Search form

Section 15. Seeking a Negotiator, Mediator, or Fact-Finder

___You realize that negotiators, mediators, and fact-finders all actually work in some form of negotiation, which is a process of give and take, aiming at an agreement satisfactory to both parties.

___You understand that negotiation, mediation, and fact-finding are all facets of alternative dispute resolution, or ADR, which provides alternatives to going to court.

___You know that another party is unlikely to engage in any of these activities with you unless he perceives you as a peer, or as having the power to benefit or harm him.

___You prefer to use principled negotiation, the guidelines of which are:

  • Separate the people from the problem.
  • Focus on interests, not positions.
  • Continue to generate options throughout the process, and encourage the other side to do the same.
  • Insist that the agreement be based on some objective standard.

What is a negotiator?

___You employ a negotiator to represent your interests in a negotiation or dispute.

What is a mediator?

___You employ a mediator as a neutral facilitator to help you and the other party come to your own agreement.

What is a fact-finder?

___You employ a fact-finder to determine, to the extent possible, the objective realities of a situation when the facts are in doubt or in dispute.

Why would you need a negotiator, mediator, or fact-finder?

You need a negotiator:

___To protect your interests.

___Because you don't have the skills to negotiate for yourself.

___Because the other party has one.

___Because you've tried negotiating yourself, and found it too difficult.

You need a mediator:

___Because you want to come to your own agreement, but don't trust the other party.

___Because you want to avoid an adversary negotiation.

___Because the parties are too distrustful or agitated to be able to negotiate face to face.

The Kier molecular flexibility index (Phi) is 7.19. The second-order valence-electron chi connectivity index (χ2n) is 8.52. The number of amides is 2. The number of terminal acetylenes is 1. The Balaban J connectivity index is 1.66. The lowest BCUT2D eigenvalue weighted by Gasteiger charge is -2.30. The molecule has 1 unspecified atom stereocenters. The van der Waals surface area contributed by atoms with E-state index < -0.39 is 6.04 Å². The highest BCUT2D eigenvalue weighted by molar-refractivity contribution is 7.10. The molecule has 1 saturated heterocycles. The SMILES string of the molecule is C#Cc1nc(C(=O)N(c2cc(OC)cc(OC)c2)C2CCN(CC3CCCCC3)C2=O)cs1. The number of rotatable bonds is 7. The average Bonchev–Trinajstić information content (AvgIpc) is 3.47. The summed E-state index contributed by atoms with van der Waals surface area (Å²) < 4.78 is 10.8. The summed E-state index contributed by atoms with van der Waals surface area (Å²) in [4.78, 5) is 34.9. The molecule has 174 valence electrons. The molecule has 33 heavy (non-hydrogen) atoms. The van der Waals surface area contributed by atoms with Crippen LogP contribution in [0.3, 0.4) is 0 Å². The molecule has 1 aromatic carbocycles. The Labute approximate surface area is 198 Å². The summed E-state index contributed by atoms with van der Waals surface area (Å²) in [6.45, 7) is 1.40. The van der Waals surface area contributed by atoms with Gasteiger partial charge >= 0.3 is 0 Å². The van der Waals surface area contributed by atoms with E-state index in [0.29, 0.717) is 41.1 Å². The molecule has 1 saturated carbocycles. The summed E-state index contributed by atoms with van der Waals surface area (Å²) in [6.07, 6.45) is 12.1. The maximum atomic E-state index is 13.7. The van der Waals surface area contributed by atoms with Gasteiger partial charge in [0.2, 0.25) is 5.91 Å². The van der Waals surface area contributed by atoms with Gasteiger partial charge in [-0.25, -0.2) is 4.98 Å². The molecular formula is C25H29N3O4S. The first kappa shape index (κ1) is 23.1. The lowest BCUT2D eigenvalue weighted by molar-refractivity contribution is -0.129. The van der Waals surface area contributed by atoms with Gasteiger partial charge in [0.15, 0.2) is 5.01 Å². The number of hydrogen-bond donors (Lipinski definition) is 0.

___Because your negotiations have stalled or broken down, and you need help to get them back on track.

___Because the other party has requested mediation.

You need a fact-finder:

___To determine the facts, because you and the other party disagree on them.

___Because you believe the other party is not forthcoming or is lying.

How do you go about seeking (and finding) a negotiator, mediator, or fact-finder?

___You look for a negotiator, mediator, or fact-finder to help you settle a negotiation or dispute by consulting:

  • The Yellow Pages.
  • The Internet.
  • Federal, state, and local public ADR programs.
  • The court system.
  • Community mediation programs.
  • University law schools.
  • The bar association.
  • The American Arbitration Association and other professional associations.
  • Individual professionals.
  • Word of mouth.

___You persuade the other party to enter into negotiation, mediation, or fact-finding by presenting the positive aspects of the process:

  • Mutual benefit
  • Low cost
  • Saving of time and trouble
  • The opportunity to craft your own agreement
  • The advantages over the alternatives

___You demonstrate good faith by fully sharing with the other party the choosing of an individual mediator or fact-finder and the structuring of the process.

___You persuade an authority to order or recommend ADR by:

  • Filing a formal complaint.
  • Seeking enforcement of existing laws and regulations.
  • Pointing out the consequences of the failure to settle the dispute or issue in question.